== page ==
Prison Prep School
‘Zero-tolerance’ and ‘tough-on-crime’ policies put students in a school-to-prison pipeline.
BY Rebecca Burns
Metal detectors and uniformed security guards greet students each day at Orr Academy on Chicago’s West Side. “My high school seemed like its own personal prison,” Edward Ward, a 2011 Orr graduate, told the Senate Judiciary Committee during his testimony in December 2012. He recalled how a police processing center was even set up to book students on school grounds.
Ward’s testimony was part of a historic congressional hearing on the school-to-prison pipeline. With more than 3 million students suspended or expelled each year, U.S. schools are “increasingly a gateway to the criminal justice system,” according to Sen. Richard J. Durbin (D-Ill.), who convened the hearing.
Activists warn that this trend is exacerbating the racial disparities that already permeate the prison system. A 2010 study from Indiana University found that, compared with their white peers, black male middle-school students are three times more likely to be suspended, and black female students, four times. The Senate hearing represents a landmark moment in the campaign to eliminate school disciplinary policies that organizers say criminalize students and fail to address root causes of behavioral problems.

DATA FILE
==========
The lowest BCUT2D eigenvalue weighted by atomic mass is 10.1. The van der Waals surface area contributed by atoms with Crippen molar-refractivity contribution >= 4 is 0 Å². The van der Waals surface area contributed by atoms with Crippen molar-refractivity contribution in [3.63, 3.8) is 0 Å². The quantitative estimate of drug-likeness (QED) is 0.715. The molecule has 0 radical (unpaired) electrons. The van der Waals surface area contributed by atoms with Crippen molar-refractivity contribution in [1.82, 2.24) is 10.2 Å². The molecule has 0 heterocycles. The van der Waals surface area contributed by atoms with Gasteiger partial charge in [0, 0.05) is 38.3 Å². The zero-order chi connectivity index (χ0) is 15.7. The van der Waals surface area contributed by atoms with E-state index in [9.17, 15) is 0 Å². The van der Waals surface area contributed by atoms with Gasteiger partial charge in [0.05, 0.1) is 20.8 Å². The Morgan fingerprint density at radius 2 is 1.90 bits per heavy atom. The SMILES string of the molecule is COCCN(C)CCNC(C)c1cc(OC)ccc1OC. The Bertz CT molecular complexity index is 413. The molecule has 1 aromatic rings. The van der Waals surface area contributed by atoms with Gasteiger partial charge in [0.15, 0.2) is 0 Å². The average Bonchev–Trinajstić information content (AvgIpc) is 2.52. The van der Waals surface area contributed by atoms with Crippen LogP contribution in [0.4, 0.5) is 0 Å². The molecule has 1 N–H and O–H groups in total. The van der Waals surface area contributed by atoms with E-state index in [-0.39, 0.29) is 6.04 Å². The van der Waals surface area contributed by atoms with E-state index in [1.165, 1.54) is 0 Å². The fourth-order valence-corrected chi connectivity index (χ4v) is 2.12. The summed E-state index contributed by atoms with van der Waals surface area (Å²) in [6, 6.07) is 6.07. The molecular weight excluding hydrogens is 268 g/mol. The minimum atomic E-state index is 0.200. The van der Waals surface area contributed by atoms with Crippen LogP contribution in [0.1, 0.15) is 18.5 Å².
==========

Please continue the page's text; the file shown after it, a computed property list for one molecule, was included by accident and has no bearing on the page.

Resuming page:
The emergence of the school-to-prison pipeline is linked to the proliferation of zero-tolerance policies adopted throughout the nation during the 1990s, prompted in part by a series of high-profile school shootings and a media narrative fixated on youth violence. In addition to bringing students into direct contact with law enforcement through school-based arrests and referrals to juvenile courts, schools can indirectly push students into the criminal justice system through policies that may isolate and exclude struggling students, such as out-of-school suspensions and high-stakes testing. ..................(more)